As a young gay guy, I had a dream: to find the perfect man; a strong, beautiful man who by his very presence would somehow eradicate the last eight years of my life - eight friendless years which had been defined by systematic bullying. We’d settle down together. I’d feel protected. The world would suddenly seem a much safer place. I even had my eye on a prospective candidate: a hulking, blue eyed gentle giant at my school, with sexy, hairy forearms and, sadly, a bimbo girlfriend with buck-teeth like the barbed wire fence surrounding Alcatraz.
My dream – like that of so many gay men – was based on what I knew. The only relationship template I had: my parents. It was the archetypal monogamous relationship. I still recall the whispers of disapproval and horror as my mother pointed at a friend’s mother: “She had an affair!” I didn’t know what an “affair” was, but it sounded deliciously exotic.
My parents’ marriage was not perfect. The ferocity of some of their arguments rivaled that of Elizabeth Taylor and Richard Burton. It could be an unstable home. But, as my mother kept telling me, the fights didn’t matter, because they stayed together: “Divorce? No good Catholic divorces, dear. I’m with him until I die.”
As I began to have relationships, I adopted my parents’ fiery, overly-romantic attitude to marriage. To let someone else into a relationship meant only one thing – curtains. Sure, I may have been having more threesomes than hot dinners, but those never included anyone I was dating. If someone so much as looked at my man in the wrong way, I’d erupt. And it didn’t matter how much bigger they were than me. “Get out of here right now,” I shrieked at one partner after I caught some blonde tart ogling him in my local bar. Livid, I wrestled him to the ground. He was a boxer. It didn’t end well.
As a red-headed Scorpio my capacity for jealousy seemed to be infinite – as did my readiness to judge anyone who dared mention the words “open relationship”; indeed, the look of disdain I dispensed to gay male couples who had chosen such a path could not have been greater if they had admitted to a ménage à trios with George W Bush and Sarah Palin. These people were simply greedy. How dare they whip off their pants for every man in sight when I couldn’t seem to keep even one boyfriend for longer than a few months?
Years passed. Apart from the odd relationship I remained single, dismissing the prospect of an open relationship as sheer lunacy. And yet increasingly a niggling voice has appeared in my head. Gay liberation was about breaking out of the bounds of monogamy. Weren’t gay people free to create their own rules for relationships – fresh, exciting ways of loving and supporting one another? Surely it’s unrealistic to think that just one person is going to fulfill all of our needs - sexual, emotional and intellectual.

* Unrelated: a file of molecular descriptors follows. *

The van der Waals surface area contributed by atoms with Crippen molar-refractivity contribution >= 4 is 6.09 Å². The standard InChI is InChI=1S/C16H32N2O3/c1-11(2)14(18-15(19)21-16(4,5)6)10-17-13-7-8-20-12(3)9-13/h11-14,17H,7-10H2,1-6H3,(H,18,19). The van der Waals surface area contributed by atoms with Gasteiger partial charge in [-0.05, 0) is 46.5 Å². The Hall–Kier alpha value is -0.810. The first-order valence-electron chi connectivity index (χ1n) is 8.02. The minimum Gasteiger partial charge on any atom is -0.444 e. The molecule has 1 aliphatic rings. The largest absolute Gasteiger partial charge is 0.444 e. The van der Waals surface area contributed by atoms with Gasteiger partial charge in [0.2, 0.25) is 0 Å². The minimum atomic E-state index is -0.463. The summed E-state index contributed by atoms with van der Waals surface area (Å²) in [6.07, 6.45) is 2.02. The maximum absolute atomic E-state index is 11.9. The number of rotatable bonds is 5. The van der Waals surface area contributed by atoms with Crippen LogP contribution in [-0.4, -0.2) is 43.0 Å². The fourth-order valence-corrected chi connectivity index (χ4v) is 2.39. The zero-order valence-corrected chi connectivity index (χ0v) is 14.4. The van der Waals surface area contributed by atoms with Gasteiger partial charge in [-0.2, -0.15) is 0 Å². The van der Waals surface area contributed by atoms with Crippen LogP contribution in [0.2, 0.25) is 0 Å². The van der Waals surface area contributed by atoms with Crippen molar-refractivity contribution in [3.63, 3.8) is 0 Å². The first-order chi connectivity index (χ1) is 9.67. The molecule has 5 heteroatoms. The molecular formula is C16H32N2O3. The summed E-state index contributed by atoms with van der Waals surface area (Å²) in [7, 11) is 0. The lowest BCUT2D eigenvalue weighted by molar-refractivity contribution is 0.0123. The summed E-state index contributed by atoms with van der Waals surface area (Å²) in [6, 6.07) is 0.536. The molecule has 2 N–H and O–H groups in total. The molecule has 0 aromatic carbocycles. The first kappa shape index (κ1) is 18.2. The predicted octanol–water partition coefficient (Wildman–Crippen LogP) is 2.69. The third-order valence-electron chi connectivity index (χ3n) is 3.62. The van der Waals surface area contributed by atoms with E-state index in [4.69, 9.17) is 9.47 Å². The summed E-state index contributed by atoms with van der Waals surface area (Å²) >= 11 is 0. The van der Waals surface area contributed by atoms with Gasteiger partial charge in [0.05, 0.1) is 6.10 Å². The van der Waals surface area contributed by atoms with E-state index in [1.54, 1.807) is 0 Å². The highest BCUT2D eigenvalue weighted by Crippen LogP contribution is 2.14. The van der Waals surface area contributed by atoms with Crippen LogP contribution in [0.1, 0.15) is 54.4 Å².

These feelings grew as I befriended couples who were enjoying healthy open relationships. I know a male and female couple who don’t define themselves as either gay or straight; indeed, the only way they do seem to define themselves is by the swathes of genitalia – male and female – that they attach themselves to in bar toilets or their boudoir. Talk about a revolving door, and yet they have one of the strongest partnerships I know.
Several years ago I visited a dear friend in Spain. He has been in a partnership for more than 30 years, but after 15 years together the pair decided to open up their relationship. My friend moved into a flat above that of his new lover. My friend’s long-term partner came over to Spain for his birthday, and all of us celebrated the occasion in the same flat. There was no tension. It was one of the most joyous occasions that I can remember. Here were gay men living out the values of gay liberation, and it worked – beautifully.
But I came away from that evening feeling a little sad. A year previously I’d ended the longest relationship I’d ever had, turning away from a sensitive, intelligent man because sexually things were not working out. He knew this; moreover, he had given me the option of opening up the relationship, and I had, once again, rejected the option. As I looked at my friends in Spain - who showed no hint of envy, just friendship, love, and trust – part of me regretted my decision, for I had – and still have not – found a better companion. Is it too late for a tempestuous, romantic to try another way of having a relationship? Given my history, it would certainly be a risk, but perhaps one worth taking.
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